It’s easy to be down on SXSW (Interactive specifically). The long-running conference earns its fair share of criticism for being too big, too loud, too crowded, and too distracting to be a productive exercise. For many years I’ve agreed with such summaries, as the general sensory onslaught only had a few upsides (namely tacos, BBQ, sunshine, and opportunities to see clients/partners new and old). Whether it’s my own attitude, the conference, or some combination of the two, I left Austin this year with a renewed excitement about some parts of the state of tech. Here’s a recap.
Diversity/Culture Has Escaped the Fringes
In looking through the programming schedule, I quickly decided in on my (related) areas of interest, diversity in tech and company culture. Having our own efforts to support both (more on that later), I wanted to hear from colleagues in other organizations to confirm we’re on the right track and to gain new ideas. I was pleasantly surprised that there was a full schedule of panels and workshops on these and related topics, and spent the conference attending panels, workshops, and discussions - kudos to the panel selectors for having this content available.
The biggest takeaway from these sessions wasn’t one specific nugget, it’s that tech seems to have really turned a corner of sorts. While there’s no shortage of work to be done, there’s a passionate groundswell of activity happening now that didn’t exist even two years ago. Larger organizations, often slower to realize the changing landscape, are in many ways leading the charge, and there are a lot of ideas out there to be tried. The sense of camaraderie among those working in these areas is refreshing, as everyone’s looking to share their wheels rather than let others reinvent it.
Everywhere Wants Tech
The world of tech, especially the startup scene, is synonymous with the Bay Area, and rightly so considering the sheer explosion of activity happening there. That said, it was interesting to see the amount of effort put in by wildly varying locations vying for attention, attempting to recruit talent, companies, and the tax revenue those two things bring, along with shining a light on what they already have. The obvious winner here is the District of Columbia, whose We DC House seemed unmissable to anyone walking around. Other areas included Blacksburg, VA, Denton, TX, the state of Michigan, France, Sweden, Italy, Japan, and even a contingent from Johannesburg, South Africa. It’s less notable that all of these locales want to support tech, but it is interesting watching them manipulate statistics to make their place look like the belle of the “up and comer” ball. It’s going to be interesting watching how this all shakes out.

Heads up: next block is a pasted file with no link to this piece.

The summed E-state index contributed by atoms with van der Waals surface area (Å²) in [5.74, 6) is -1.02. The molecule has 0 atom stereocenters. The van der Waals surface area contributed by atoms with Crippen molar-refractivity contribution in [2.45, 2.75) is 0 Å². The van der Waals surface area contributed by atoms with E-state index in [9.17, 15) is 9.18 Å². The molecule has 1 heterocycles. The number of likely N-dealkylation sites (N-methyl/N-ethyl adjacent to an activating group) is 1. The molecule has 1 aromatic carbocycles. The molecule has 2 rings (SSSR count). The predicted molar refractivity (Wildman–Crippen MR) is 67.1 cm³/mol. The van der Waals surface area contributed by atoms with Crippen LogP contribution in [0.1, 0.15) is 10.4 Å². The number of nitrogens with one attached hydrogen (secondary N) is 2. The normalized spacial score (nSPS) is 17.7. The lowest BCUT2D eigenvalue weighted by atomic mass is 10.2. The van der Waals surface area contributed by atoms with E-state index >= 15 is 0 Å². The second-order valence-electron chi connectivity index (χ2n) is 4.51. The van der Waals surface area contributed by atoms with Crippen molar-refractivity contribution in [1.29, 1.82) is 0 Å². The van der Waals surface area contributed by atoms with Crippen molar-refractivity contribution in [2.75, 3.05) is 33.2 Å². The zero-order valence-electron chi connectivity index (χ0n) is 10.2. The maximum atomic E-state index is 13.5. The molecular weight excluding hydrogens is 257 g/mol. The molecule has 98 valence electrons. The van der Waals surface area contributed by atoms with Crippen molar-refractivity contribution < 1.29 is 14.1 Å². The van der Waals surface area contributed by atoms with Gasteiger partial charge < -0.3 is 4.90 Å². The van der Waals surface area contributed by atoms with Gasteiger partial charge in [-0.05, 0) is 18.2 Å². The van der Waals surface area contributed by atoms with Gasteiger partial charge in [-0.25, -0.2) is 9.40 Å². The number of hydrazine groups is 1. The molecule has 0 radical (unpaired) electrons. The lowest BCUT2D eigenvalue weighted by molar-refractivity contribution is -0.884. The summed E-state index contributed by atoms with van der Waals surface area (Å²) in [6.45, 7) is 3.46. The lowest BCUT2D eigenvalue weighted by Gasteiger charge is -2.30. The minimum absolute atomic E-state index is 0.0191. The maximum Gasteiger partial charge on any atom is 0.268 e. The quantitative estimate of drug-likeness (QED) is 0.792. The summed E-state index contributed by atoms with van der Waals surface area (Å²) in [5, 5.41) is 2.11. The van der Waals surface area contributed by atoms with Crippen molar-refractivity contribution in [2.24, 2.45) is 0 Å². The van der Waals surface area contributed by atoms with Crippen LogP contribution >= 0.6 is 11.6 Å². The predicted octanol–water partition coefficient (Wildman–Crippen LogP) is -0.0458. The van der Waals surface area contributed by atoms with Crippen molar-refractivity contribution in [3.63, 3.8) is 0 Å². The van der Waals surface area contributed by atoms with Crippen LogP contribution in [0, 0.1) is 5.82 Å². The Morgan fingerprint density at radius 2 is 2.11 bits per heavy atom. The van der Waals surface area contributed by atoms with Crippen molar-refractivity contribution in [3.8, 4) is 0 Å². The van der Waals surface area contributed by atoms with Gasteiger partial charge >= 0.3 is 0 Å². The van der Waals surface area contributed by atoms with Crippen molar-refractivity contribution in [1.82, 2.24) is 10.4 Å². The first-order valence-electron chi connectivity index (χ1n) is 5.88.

The Killer App is “Back”
Two of the biggest SXSW success stories are the launches of Twitter and Foursquare. Both, by fitting the attendee demographics desire to find the best party, got a huge lift from the conference. In the years since, countless apps have tried and mostly failed to garner that same attention, one notable being Highlight, the proximity-based contact discovery app that became legendary not for its utility but for its ability to destroy battery life.
This year, despite the squirrel costumes, a fake Stig, and sponsored bars, the winner was real-time video sharing app Meerkat. It’s possible it’s already peaked, having gone unseen during Music, having its Twitter API access to Twitter shut off, and having Twitter’s own Periscope out in the wild, but it definitely garnered mindshare during Interactive, with nary an event (not panels I was in thankfully) going by without someone streaming the experience. Personal opinions aside (it’s going to ruin concerts and I hate that idea), it was exciting to see an app consume the zeitgeist so quickly, even if it was all ultimately smoke and mirrors.
Gravity Still Works
As with last year, I was “lucky” enough to visit St. David’s Medical Center after another broken bone. While the staff there remain incredibly friendly and this year’s injury won’t require surgery (a win of sorts), I wouldn’t recommend injuries while traveling.
Speaking Next Year
For all of the quality of the panels and presentations, there were a few blind spots in my opinion, namely that most of the organizations speaking were of a much larger size than Substantial. That’s not to diminish their accomplishments, but I’m leaving Austin believing that there is an entire swath of the audience that’s underrepresented, so I’m going to spend the next few months deciding on what experience(s) to share with SXSW next year. More on that as it shapes up. Until then, it’s time to put some of these lessons into action. And to eat some quinoa to balance out the tacos.
Main image by Flickr user quintanomedia